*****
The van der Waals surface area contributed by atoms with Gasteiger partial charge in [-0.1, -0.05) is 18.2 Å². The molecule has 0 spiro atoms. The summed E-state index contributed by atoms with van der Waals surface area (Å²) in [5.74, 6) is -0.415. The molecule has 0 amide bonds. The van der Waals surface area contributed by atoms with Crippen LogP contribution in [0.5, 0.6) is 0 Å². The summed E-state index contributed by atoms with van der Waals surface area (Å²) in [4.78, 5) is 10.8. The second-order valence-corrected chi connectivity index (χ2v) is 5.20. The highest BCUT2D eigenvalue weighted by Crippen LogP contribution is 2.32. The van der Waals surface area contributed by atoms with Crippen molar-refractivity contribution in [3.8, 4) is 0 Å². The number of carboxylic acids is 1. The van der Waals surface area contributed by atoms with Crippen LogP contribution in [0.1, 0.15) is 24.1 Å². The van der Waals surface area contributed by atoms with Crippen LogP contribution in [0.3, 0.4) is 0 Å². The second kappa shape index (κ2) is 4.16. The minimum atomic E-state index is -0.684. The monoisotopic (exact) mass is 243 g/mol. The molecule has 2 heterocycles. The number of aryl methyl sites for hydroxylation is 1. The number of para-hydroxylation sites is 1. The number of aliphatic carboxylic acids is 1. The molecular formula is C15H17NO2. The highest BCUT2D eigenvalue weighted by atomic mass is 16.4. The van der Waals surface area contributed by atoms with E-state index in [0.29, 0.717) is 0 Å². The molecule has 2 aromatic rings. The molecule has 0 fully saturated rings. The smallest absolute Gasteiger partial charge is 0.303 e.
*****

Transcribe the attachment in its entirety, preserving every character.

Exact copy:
The van der Waals surface area contributed by atoms with Gasteiger partial charge in [-0.1, -0.05) is 18.2 Å². The molecule has 0 spiro atoms. The summed E-state index contributed by atoms with van der Waals surface area (Å²) in [5.74, 6) is -0.415. The molecule has 0 amide bonds. The van der Waals surface area contributed by atoms with Crippen LogP contribution in [0.5, 0.6) is 0 Å². The summed E-state index contributed by atoms with van der Waals surface area (Å²) in [4.78, 5) is 10.8. The second-order valence-corrected chi connectivity index (χ2v) is 5.20. The highest BCUT2D eigenvalue weighted by Crippen LogP contribution is 2.32. The van der Waals surface area contributed by atoms with Crippen molar-refractivity contribution in [3.8, 4) is 0 Å². The number of carboxylic acids is 1. The van der Waals surface area contributed by atoms with Crippen LogP contribution in [0.1, 0.15) is 24.1 Å². The van der Waals surface area contributed by atoms with Crippen LogP contribution in [0.3, 0.4) is 0 Å². The second kappa shape index (κ2) is 4.16. The minimum atomic E-state index is -0.684. The monoisotopic (exact) mass is 243 g/mol. The molecule has 2 heterocycles. The number of aryl methyl sites for hydroxylation is 1. The number of para-hydroxylation sites is 1. The number of aliphatic carboxylic acids is 1. The molecular formula is C15H17NO2. The highest BCUT2D eigenvalue weighted by atomic mass is 16.4. The van der Waals surface area contributed by atoms with E-state index in [0.29, 0.717) is 0 Å². The molecule has 2 aromatic rings. The molecule has 0 fully saturated rings. The smallest absolute Gasteiger partial charge is 0.303 e.